Stage 0: Foundation for Literacy
Stage 1: Beginning Literacy
Concepts of Print, Writing Conventions Secondary: Motivation for Literacy, Text Structures & Genres
1. Gather chart paper and markers
2. Post the chart paper in a place that is visible to all students
1. Explain to students that you will be writing a letter to another class in order to share your classroom experiences
2. Help the class brainstorm ideas for the topic of the letter and use prompting questions to guide them
a. Sample Prompting Questions: What have we been learning in our classroom? What do you think
our friends in room ___ would like to know about us?
3. Write the message while demonstrating appropriate letter-writing conventions, such as a salutation and conclusion, for example:
a. Salutation: We usually begin a letter with Dear or To and then write the name of the person we
are sending it to.
b. Conclusion: To end a letter, we usually write From or another closing and then sign our names to
show who the letter is from.
4. Read the letter aloud to the class and direct students attention to concepts of print and writing conventions such as the direction of text, capitalization of the first letter in each sentence, and punctuation
5. Have students sign the letter and add small drawings to illustrate the letter content, if desired
6. Select two or three students to deliver the message to the other classroom
English Language Learners/ESL:
- Have students draw different experiences to be described in the letter
LD/Reading & Writing Difficulties:
- Review and re-emphasize main letter writing conventions with students in a small group or one-on-one setting
Cultural Appropriateness & Diversity:
- Encourage each student to add an idea to the class letter, (particularly around holiday times), to describe different celebrations that take place in their lives
For individual letter writing: - Prepare a template ahead of time for struggling students who can fill in the blanks instead of writing an entire letter on their own
O'Connor, R., Notari-Syverson, A., & Vadasy, P.F. (1998). Ladders to Literacy A Kindergarten Activity Book. Paul H. Brookes Publishing.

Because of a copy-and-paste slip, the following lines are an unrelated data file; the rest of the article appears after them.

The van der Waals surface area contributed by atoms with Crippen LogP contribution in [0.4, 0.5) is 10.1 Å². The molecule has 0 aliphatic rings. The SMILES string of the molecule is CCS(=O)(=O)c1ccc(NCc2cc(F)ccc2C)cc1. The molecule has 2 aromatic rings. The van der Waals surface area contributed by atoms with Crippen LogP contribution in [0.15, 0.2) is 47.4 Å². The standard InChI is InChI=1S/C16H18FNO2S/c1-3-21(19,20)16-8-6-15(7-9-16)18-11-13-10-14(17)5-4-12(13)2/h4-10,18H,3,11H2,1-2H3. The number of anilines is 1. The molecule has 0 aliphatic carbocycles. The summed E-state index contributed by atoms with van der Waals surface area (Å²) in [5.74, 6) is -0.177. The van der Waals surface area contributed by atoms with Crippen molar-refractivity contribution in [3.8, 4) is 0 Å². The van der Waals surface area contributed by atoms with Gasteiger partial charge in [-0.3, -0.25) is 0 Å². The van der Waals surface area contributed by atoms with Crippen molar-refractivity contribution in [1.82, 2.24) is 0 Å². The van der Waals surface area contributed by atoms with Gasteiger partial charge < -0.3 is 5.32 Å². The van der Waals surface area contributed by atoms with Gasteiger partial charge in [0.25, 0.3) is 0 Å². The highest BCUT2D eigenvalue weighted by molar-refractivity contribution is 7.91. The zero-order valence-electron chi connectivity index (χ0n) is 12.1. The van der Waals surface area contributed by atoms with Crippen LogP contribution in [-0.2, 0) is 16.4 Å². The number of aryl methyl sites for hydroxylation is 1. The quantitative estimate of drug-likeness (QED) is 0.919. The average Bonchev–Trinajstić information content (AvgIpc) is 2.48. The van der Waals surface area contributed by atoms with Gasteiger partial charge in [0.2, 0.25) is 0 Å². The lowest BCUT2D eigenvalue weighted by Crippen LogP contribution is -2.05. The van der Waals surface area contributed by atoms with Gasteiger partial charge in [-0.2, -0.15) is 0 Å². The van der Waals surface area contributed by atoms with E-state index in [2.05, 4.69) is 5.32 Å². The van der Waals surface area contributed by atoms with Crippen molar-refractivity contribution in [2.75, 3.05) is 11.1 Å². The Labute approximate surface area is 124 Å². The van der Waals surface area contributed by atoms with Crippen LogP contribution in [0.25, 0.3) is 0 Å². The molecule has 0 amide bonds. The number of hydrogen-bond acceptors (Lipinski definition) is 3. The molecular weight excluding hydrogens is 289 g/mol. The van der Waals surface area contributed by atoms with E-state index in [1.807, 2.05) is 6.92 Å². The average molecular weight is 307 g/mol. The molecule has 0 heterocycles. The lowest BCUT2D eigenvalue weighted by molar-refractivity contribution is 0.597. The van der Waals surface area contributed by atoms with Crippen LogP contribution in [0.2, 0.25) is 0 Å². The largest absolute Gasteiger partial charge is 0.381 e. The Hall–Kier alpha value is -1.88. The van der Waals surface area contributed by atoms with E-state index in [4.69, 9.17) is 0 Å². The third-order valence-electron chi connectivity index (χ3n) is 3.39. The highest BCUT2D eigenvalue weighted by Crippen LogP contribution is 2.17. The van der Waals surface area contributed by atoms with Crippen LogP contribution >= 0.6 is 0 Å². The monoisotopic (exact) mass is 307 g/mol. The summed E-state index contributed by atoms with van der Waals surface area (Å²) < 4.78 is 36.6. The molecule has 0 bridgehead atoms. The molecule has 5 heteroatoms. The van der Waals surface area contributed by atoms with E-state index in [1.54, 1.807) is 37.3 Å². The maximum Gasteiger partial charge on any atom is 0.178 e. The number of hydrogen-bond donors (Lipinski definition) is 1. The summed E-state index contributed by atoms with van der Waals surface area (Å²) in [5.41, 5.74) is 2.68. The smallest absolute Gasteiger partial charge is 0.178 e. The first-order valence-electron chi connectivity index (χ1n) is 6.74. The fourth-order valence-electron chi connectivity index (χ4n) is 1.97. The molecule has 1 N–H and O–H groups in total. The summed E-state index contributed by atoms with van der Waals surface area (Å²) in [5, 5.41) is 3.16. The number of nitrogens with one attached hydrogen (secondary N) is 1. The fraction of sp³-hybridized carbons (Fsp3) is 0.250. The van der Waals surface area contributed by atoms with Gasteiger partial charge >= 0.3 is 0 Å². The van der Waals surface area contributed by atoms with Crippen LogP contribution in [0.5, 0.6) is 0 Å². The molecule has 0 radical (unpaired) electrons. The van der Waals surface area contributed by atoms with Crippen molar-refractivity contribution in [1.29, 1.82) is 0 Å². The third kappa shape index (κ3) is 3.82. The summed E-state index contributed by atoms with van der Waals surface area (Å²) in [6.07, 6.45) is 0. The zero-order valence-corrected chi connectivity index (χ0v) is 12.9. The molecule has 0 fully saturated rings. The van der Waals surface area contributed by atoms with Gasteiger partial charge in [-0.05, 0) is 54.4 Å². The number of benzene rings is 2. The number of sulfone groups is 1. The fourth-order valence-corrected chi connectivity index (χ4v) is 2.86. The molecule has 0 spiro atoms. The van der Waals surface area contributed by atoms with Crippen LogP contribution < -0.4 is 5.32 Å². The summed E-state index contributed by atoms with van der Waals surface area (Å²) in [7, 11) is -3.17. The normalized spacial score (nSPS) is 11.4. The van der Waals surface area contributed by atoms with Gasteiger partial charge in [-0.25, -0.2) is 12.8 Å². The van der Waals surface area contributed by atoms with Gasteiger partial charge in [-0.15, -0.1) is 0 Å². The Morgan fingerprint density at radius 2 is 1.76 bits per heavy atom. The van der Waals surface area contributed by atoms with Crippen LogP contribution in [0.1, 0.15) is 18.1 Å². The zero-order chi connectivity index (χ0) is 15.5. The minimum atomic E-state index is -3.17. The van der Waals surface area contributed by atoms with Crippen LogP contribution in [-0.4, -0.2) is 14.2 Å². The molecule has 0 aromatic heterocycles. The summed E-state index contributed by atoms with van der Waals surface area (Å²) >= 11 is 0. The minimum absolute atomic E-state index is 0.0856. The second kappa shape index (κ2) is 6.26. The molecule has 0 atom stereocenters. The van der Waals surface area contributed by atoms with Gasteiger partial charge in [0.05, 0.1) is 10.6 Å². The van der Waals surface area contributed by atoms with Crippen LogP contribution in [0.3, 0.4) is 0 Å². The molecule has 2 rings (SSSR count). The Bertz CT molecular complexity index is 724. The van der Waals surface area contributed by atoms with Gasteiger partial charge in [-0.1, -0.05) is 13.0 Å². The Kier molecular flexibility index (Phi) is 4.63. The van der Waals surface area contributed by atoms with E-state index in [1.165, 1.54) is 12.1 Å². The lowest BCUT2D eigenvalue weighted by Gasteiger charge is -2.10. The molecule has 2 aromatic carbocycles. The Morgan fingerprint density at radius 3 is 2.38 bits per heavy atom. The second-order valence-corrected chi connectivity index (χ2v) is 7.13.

Button, K., Johnson, M.J., & Furgerson, P. (1996). Interactive writing in a primary classroom. The Reading Teacher, 49, 446-454.
The goal of Classroom Post Office: Letter Writing for Motivation and Communication is to motivate students to understand concepts of print and letter-writing conventions by writing an engaging letter to another class.
What You Need
- Prepare chart paper and markers
- Students decide on a message to send to another class - Teacher writes the letter on a large piece of chart paper - The letter is delivered to another classroom
Teacher: - Chart paper - Markers
What You Do
Facilitator: - while class provides ideas for a message
Modeling: - during letter drafting
Direct instruction: - when explaining letter-writing conventions
Whole class: - during brainstorming and letter writing
- During the whole class letter-writing process, make note of students who demonstrate strength in contributing ideas and recognizing concepts of print and record observations on a class list
- Model making use of the classroom word wall to assist in spelling words in the message
- Post newly-introduced letter-writing vocabulary and refer to it when appropriate
- Use school-wide celebrations or holidays as an opportunity to write whole-class letters, or model writing special letters
- Once students are familiar with classroom messages and letter writing and have adequate writing skills, have them write individual letters that can be sent home or create mailboxes for each student in the classroom so they can write back and forth
- This activity can be structured to address other literacy components - for example, within the modeled writing, you can address letter-sound correspondence or vocabulary to meet the needs of the class.